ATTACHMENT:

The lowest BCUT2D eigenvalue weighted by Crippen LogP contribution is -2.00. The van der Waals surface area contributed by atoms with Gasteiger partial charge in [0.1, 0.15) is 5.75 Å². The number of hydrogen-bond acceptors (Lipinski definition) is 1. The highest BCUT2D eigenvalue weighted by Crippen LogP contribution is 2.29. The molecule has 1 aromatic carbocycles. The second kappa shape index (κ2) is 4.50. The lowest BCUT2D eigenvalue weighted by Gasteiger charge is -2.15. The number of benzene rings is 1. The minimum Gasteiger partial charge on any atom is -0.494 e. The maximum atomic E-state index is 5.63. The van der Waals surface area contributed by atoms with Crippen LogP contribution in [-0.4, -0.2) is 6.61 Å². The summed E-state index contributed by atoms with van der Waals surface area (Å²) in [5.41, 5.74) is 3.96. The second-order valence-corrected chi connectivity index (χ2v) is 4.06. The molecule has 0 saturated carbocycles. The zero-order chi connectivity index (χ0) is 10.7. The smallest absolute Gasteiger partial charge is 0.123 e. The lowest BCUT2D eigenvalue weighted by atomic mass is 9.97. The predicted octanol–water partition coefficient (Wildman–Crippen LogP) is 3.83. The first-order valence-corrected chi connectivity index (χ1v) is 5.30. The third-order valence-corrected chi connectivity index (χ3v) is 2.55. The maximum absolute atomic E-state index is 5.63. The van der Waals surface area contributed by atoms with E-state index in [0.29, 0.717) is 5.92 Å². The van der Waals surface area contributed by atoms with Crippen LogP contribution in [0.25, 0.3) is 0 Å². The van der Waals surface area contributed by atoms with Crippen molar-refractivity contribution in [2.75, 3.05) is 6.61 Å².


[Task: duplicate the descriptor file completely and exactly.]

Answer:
The lowest BCUT2D eigenvalue weighted by Crippen LogP contribution is -2.00. The van der Waals surface area contributed by atoms with Gasteiger partial charge in [0.1, 0.15) is 5.75 Å². The number of hydrogen-bond acceptors (Lipinski definition) is 1. The highest BCUT2D eigenvalue weighted by Crippen LogP contribution is 2.29. The molecule has 1 aromatic carbocycles. The second kappa shape index (κ2) is 4.50. The lowest BCUT2D eigenvalue weighted by Gasteiger charge is -2.15. The number of benzene rings is 1. The minimum Gasteiger partial charge on any atom is -0.494 e. The maximum atomic E-state index is 5.63. The van der Waals surface area contributed by atoms with Crippen LogP contribution in [-0.4, -0.2) is 6.61 Å². The summed E-state index contributed by atoms with van der Waals surface area (Å²) in [5.41, 5.74) is 3.96. The second-order valence-corrected chi connectivity index (χ2v) is 4.06. The molecule has 0 saturated carbocycles. The zero-order chi connectivity index (χ0) is 10.7. The smallest absolute Gasteiger partial charge is 0.123 e. The lowest BCUT2D eigenvalue weighted by atomic mass is 9.97. The predicted octanol–water partition coefficient (Wildman–Crippen LogP) is 3.83. The first-order valence-corrected chi connectivity index (χ1v) is 5.30. The third-order valence-corrected chi connectivity index (χ3v) is 2.55. The maximum absolute atomic E-state index is 5.63. The van der Waals surface area contributed by atoms with E-state index in [0.29, 0.717) is 5.92 Å². The van der Waals surface area contributed by atoms with Crippen LogP contribution in [0.25, 0.3) is 0 Å². The van der Waals surface area contributed by atoms with Crippen molar-refractivity contribution in [2.75, 3.05) is 6.61 Å².